Slide 4.2 - copy
Slide 4.2 - copy

Visiting Researchers from the University of Johannesburg

In early June the KwaZulu-Natal Museum, Human Sciences Department, welcomed University of Johannesburg (UJ) researchers, Professor Marlize Lombard, Dr. Matt Caruana, and Dr. Matt Lotter. The team, from UJ’s Palaeo-Research Institute (P-RI), visited the museum for a week to measure the spear and arrow collections. Their analysis forms part of a larger project implementing a tip cross-sectional area (TCSA) analysis to understand early hunting weapons and projectile technologies. By measuring the lengths, widths, and thicknesses of shafts and tips, they hope to develop a better understanding of the various weapon delivery systems (i.e., darts, javelins, thrusting spears) and accumulate data on standardized weapon morphologies.

Image 1Professor Marlize Lombard, Dr. Matt Caruana and Dr. Matt Lotter.

 

Image 2Dr. Caruana measuring the thickness of one of the spear points.

 

image 3Dr. Lotter measuring the shaft length of the spear.

 

 

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The KwaZulu-Natal Museum presents Night at the Museum. So much to see including live snake shows!
Loads of activities: archaeological excavation, invertebrate identification, San Hunter-Gatherer display, specimen dissection, interactive scientific games.
Warm snacks, coffee and popcorn are on sale!
Date: Friday, 15 July 2022
Time: 6 pm - 8 pm
Tickets: R50 per person (Available through Webtickets only)
Address: 237 Jabu Ndlovu Street, Pietermaritzburg
289684002 2078593852338199 5160223326345770080 n
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Archaeoacoustic project in the uKhahlamba-Drakensberg Park

Recently, Dr Ghilraen Laue, Human Sciences Department, Kwazulu-Natal Museum, joined the ERC Artsoundscapes project for collaborative fieldwork in the uKhahlamba-Drakensberg Park. The Artsoundscapes project, based at the University of Barcelona in Spain, aims to investigate the relationship between the acoustic properties of shelters and the placement of rock art by the image-makers.

 

Acoustics 1Neemias Santos da Rosa, Diego Moreno Iglesias, Raphael Mnikahti, Richard Duma, CJ Hung, Margarita Díaz-Andreu and Ghilraen Laue

 

The fieldwork team included Professor Margarita Díaz-Andreu, principal investigator on the project, Dr Neemias Santos da Rosa, Post-doctoral researcher and Mr Diego Moreno Iglesias, engineer and research assistant from the University of Barcelona, Mr CJ Hung, MSc student from the University of the Witwatersrand, and Mr Raphael Mnikahti, rock art guide, and Mr Richard Duma, community elder, both from the local Thendele Village. Over a period of three weeks, the team visited 50 rock painting sites in the Kamberg and Giant’s Castle areas of the Drakensberg and carried out acoustic tests at 32 of these sites.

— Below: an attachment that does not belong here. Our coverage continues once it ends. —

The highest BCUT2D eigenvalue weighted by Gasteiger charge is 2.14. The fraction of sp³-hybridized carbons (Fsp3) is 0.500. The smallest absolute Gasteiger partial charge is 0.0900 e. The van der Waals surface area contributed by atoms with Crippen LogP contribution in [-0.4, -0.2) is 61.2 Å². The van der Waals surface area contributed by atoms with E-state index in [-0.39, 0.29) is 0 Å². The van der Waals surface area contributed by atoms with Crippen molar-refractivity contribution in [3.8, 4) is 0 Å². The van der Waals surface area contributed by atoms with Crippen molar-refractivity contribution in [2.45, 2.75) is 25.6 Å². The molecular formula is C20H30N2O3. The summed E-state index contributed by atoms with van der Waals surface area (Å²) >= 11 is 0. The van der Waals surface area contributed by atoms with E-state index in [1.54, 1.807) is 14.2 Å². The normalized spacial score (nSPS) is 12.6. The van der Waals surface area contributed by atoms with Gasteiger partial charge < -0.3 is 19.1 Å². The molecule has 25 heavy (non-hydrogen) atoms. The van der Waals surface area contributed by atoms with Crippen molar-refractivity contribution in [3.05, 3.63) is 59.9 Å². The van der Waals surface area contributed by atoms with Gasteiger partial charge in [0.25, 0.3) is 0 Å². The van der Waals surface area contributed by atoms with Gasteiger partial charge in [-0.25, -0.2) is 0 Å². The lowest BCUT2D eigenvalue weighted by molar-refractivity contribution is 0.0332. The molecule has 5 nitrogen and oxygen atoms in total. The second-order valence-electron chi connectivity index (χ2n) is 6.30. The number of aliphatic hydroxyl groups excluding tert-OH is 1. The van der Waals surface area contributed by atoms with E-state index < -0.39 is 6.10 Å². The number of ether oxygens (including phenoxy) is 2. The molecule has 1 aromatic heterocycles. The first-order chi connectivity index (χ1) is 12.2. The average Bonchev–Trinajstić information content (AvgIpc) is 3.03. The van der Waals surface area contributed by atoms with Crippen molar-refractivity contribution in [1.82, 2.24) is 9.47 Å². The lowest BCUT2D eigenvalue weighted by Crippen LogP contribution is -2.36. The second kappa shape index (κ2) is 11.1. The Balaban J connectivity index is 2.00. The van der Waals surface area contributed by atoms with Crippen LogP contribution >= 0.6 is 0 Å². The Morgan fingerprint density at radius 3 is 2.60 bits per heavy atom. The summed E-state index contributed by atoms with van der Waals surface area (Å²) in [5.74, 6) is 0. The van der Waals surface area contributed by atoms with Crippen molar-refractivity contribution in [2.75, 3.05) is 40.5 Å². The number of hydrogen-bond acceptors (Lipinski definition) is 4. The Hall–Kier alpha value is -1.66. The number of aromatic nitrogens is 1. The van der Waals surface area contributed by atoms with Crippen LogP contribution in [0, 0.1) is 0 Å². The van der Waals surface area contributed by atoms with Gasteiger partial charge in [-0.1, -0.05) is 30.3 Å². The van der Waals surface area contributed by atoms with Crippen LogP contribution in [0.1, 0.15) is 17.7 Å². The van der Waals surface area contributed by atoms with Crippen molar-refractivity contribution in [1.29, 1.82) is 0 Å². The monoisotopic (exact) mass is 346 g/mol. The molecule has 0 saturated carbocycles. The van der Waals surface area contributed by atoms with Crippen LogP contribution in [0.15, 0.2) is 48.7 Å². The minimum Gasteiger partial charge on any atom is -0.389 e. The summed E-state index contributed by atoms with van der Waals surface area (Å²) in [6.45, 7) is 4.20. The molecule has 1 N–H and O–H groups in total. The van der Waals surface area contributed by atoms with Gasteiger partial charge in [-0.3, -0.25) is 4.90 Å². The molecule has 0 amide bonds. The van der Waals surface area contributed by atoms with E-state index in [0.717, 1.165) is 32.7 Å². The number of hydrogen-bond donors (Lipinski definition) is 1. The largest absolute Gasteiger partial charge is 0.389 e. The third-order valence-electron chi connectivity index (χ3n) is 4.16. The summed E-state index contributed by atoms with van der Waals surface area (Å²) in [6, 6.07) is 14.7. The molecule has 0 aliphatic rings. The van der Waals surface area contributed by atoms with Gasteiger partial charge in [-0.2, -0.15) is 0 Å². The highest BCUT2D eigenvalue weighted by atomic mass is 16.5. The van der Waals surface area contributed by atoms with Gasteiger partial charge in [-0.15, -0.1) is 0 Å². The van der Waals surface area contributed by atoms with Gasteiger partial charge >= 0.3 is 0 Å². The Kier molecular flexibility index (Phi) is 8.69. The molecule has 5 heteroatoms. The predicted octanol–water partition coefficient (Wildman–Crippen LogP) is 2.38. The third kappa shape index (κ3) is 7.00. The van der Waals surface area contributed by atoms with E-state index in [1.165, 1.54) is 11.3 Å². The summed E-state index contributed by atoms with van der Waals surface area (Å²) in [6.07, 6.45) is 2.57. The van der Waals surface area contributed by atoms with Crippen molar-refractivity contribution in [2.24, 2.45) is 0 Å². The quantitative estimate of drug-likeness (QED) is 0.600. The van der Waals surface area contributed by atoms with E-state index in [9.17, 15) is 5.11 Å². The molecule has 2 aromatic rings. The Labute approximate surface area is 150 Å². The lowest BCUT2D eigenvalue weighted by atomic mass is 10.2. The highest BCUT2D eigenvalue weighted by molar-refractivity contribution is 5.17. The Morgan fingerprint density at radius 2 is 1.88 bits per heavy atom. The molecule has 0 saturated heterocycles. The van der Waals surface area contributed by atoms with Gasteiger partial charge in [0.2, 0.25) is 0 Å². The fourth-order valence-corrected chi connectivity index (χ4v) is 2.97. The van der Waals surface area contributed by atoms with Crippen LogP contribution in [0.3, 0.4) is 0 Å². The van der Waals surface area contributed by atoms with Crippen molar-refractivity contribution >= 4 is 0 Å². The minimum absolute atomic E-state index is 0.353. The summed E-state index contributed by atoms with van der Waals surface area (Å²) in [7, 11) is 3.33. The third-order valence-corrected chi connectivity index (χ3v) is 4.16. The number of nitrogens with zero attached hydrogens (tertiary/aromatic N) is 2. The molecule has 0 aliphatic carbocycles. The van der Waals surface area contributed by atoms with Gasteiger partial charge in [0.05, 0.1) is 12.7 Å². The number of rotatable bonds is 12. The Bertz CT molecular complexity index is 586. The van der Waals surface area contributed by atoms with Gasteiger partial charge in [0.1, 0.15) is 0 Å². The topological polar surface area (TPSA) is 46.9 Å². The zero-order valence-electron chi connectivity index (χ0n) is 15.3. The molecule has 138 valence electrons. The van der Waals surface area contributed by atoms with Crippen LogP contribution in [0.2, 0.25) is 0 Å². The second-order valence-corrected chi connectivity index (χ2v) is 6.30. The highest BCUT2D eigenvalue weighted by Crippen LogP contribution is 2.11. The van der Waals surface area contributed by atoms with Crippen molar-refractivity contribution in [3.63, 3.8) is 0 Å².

Acoustics 2Setting up the recording equipment at a site in the Kamberg area.

 

Acoustics 3One of the many amazing sites at which acoustic tests were made.

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Just out: the book Archives of Times Past

 

Archives 1

A book titled Archives of Times Past: conversations about South Africa’s deep history, edited by Cynthia Kros, John Wright, Mbongiseni Buthelezi and Helen Ludlow was recently published (Johannesburg: Wits University Press 2022), with contributions from two members of the Department of Human Sciences.

Archives 2

In the chapter ‘Storm Shelter: Rediscovering an archive of rock art’, Dr Geoff Blundell explains how he used evidence from nineteenth-century colonial documents to interpret rock paintings at a major rock art site in the Maclear area of the Eastern Cape discovered in 1992. The brilliantly coloured imagery may have been made by Bushman communities in their final years of existence in the southern uKhahlamba mountains, and so shed light on hunter-gatherer resistance in the face of the encroaching colonial world.

Archives 3

In the chapter ‘A lion’s life: tracking the biography of an archaeological artefact’, Dr Justine Wintjes tells how she restored the provenance of a rock painting from uMhwabane (eBusingatha) rock shelter in the uKhahlamba-Drakensberg mountains of KwaZulu-Natal using archival sources in South Africa and Germany. The life-like lion image was painted there centuries ago by a hunter-gatherer artist and the link to the site was lost after its removal in the 1940s. The image opens a window into a time when lions still roamed freely in the mountains and relationships between animals and humans were fundamentally different.

Archives 4

The final chapter of the book is a visual essay also by Dr Justine Wintjes. It conveys the great variety and excitement of working with archives, but also the frustrations and silences of sources, which only ever contain small and partial traces of the past.

Get your copy from ArchFox Books (This email address is being protected from spambots. You need JavaScript enabled to view it.) or the Origins Bookshop at Wits University.

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Opening Times

Monday to Friday - 9:00 to 15:30 
Saturdays - 9:00 to 15:00
Sundays - 10:00 to 15:00

ENTRANCE CHARGES

Adults (over 17 years) : R15.00

Children  : R 5.00 

School Learners on tour : R 2.50 per child

Pensioners & toddlers : FREE